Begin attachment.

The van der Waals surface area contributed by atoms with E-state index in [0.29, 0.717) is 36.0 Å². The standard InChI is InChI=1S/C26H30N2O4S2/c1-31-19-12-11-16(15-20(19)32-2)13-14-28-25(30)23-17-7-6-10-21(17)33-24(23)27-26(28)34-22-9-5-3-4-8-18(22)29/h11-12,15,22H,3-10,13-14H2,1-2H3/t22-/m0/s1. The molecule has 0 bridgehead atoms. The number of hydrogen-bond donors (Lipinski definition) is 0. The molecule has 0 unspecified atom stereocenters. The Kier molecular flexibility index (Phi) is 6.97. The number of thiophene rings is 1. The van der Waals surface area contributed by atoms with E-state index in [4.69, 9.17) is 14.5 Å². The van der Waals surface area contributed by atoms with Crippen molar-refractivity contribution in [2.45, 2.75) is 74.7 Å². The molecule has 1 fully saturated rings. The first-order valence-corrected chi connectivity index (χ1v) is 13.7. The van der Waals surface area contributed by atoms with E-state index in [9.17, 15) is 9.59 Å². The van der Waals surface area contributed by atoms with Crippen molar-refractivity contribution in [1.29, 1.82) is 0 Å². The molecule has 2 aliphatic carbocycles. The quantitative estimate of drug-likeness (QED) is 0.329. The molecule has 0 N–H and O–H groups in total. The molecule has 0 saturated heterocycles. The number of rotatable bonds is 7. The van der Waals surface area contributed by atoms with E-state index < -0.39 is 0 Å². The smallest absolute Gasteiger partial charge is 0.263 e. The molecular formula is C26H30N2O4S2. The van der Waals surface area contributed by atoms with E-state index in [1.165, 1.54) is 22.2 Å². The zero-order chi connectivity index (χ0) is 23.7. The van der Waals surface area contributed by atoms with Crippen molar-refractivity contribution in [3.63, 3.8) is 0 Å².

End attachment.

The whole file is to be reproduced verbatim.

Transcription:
The van der Waals surface area contributed by atoms with E-state index in [0.29, 0.717) is 36.0 Å². The standard InChI is InChI=1S/C26H30N2O4S2/c1-31-19-12-11-16(15-20(19)32-2)13-14-28-25(30)23-17-7-6-10-21(17)33-24(23)27-26(28)34-22-9-5-3-4-8-18(22)29/h11-12,15,22H,3-10,13-14H2,1-2H3/t22-/m0/s1. The molecule has 0 bridgehead atoms. The number of hydrogen-bond donors (Lipinski definition) is 0. The molecule has 0 unspecified atom stereocenters. The Kier molecular flexibility index (Phi) is 6.97. The number of thiophene rings is 1. The van der Waals surface area contributed by atoms with E-state index in [4.69, 9.17) is 14.5 Å². The van der Waals surface area contributed by atoms with Crippen molar-refractivity contribution in [2.45, 2.75) is 74.7 Å². The molecule has 1 fully saturated rings. The first-order valence-corrected chi connectivity index (χ1v) is 13.7. The van der Waals surface area contributed by atoms with E-state index in [9.17, 15) is 9.59 Å². The van der Waals surface area contributed by atoms with Crippen molar-refractivity contribution in [1.29, 1.82) is 0 Å². The molecule has 2 aliphatic carbocycles. The quantitative estimate of drug-likeness (QED) is 0.329. The molecule has 0 N–H and O–H groups in total. The molecule has 0 saturated heterocycles. The number of rotatable bonds is 7. The van der Waals surface area contributed by atoms with E-state index < -0.39 is 0 Å². The smallest absolute Gasteiger partial charge is 0.263 e. The molecular formula is C26H30N2O4S2. The van der Waals surface area contributed by atoms with E-state index in [1.165, 1.54) is 22.2 Å². The zero-order chi connectivity index (χ0) is 23.7. The van der Waals surface area contributed by atoms with Crippen molar-refractivity contribution in [3.63, 3.8) is 0 Å².